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Tuesday, 15 March 2016 05:22

VA Photo Bill Passes with WMABA's Suggested Amendments

In January, Virginia Senate Bill 193 was presented to allow photos of collision damage to be used during the appraisal process, creating a stir among industry advocates who feared its passage could pose potential risks to consumers and collision repair professionals in VA. The Washington Metropolitan Auto Body Association (WMABA) quickly went to work to negotiate a compromise.

According to WMABA's Executive Director Jordan Hendler, "The bill passed with our suggested amendments, which was great."

The original verbiage in VA Senate Bill 193 did not seek to remove the requirement for vehicle appraisals to be based on physical inspections, but it would have permitted an initial appraisal based on photos to be used as the final appraisal. This provision caused Hendler to fear that consumers would cash out a claim without a physical inspection, which could reduce the value of their vehicles since over 90 percent of VA estimates require a supplement.

Because WMABA also saw potential benefits for consumers and shop owners from the proposed legislation, Hendler focused on refining the language in Senate Bill 193 to minimalize the possible risks. Attempts at compromise were successful, ensuring that the physical inspection receives precedence over photos provided when writing the appraisal.

The original proposed amendment to VA Code 38.2.510 stated, "Notwithstanding the requirement that an appraisal be based upon a personal inspection, the repair facility or the insurer making the appraisal may prepare an initial, which may be the final, repair appraisal on an automobile that has been damaged as a result of a covered loss either from the representative’s personal inspection of the vehicle or from photographs, videos or electronically-transmitted digital imagery of the automobile; however, no insurer may require an owner of an automobile to submit photographs, videos or electronically transmitted digital imagery as a condition of an appraisal.”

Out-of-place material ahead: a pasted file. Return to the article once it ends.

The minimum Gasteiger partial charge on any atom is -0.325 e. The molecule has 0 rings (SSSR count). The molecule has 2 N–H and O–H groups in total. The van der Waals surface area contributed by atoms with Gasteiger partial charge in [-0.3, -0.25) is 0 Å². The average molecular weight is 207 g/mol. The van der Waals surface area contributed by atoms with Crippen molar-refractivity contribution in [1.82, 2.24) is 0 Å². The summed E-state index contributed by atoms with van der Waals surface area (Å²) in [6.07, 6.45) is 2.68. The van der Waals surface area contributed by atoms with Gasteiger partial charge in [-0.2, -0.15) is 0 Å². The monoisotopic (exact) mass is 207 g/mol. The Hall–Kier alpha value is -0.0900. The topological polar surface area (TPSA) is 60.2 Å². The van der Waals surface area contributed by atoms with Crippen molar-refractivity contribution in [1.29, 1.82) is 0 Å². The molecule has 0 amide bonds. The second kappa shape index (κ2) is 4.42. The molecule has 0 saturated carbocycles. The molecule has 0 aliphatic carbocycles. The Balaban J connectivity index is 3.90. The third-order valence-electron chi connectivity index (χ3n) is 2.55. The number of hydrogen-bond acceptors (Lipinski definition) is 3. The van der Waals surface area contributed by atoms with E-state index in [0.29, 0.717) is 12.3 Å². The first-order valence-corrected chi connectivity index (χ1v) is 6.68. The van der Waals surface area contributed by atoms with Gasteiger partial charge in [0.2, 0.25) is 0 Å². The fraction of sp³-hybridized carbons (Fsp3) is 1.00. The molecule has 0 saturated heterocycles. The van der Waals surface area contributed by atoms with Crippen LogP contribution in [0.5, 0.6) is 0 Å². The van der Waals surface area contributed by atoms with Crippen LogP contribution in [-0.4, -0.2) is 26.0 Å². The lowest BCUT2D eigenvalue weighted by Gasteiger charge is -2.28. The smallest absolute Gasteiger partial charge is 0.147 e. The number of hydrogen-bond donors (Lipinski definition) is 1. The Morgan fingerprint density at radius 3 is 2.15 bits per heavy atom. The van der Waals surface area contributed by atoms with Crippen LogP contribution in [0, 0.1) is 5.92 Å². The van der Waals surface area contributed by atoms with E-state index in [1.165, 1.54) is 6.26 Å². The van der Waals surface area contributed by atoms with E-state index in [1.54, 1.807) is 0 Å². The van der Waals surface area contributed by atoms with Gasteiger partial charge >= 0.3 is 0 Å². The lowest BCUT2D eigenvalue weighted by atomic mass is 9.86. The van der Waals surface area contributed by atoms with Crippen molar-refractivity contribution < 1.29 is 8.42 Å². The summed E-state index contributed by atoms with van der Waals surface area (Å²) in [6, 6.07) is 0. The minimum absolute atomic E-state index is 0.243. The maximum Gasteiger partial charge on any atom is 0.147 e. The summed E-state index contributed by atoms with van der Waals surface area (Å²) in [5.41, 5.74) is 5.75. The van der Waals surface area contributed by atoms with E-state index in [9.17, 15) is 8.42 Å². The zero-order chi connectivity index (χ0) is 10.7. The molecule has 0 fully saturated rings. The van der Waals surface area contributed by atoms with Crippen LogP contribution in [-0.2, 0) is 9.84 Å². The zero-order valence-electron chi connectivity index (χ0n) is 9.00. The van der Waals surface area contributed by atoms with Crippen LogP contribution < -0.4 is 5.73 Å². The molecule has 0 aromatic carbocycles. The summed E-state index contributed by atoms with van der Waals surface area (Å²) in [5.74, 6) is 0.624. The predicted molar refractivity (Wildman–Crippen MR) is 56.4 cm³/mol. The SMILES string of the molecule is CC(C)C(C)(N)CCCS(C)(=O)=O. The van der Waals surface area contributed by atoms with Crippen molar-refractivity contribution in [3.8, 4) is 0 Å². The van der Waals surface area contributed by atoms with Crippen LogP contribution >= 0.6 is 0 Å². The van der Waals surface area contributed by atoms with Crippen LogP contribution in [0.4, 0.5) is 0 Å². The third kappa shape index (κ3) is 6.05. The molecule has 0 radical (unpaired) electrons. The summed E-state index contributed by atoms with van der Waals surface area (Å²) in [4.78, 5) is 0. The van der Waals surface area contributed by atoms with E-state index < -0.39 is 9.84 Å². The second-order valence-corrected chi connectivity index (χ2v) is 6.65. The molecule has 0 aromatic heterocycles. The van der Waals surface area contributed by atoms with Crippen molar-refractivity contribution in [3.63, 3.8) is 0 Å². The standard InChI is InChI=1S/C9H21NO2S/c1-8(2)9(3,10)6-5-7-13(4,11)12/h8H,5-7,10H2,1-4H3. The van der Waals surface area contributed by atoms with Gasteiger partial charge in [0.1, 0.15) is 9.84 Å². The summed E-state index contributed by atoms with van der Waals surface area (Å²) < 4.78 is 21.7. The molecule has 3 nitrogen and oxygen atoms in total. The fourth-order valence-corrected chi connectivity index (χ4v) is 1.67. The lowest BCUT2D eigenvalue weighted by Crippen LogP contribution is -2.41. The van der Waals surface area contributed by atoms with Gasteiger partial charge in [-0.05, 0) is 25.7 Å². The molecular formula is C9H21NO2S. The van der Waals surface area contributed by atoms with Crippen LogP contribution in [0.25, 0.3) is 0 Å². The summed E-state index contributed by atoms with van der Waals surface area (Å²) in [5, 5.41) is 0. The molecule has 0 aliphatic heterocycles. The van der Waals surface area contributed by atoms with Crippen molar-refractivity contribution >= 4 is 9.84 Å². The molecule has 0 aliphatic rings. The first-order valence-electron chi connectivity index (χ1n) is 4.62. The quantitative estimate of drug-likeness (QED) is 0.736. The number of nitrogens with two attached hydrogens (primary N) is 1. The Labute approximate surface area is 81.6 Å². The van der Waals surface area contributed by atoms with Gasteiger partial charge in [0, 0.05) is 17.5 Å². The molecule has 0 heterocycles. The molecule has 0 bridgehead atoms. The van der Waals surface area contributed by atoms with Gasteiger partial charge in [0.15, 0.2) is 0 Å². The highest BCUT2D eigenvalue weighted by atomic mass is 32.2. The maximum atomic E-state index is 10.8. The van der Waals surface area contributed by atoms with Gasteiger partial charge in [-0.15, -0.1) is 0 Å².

This was revised to include, "Supplemental repair estimates that become necessary after the repair work has been initiated due to discovery of additional damage to the motor vehicle may also be made from photographs, videos or electronically-transmitted digital imagery of the motor vehicle, provided that in the case of disputed repairs, a personal inspection is required."

WMABA said they are pleased that the bill passed with their suggested amendments which place emphasis on the physical inspection and promotes consumer safety by allowing the collision repair professionals to determine what is necessary to properly restore these vehicles to their pre-loss condition."

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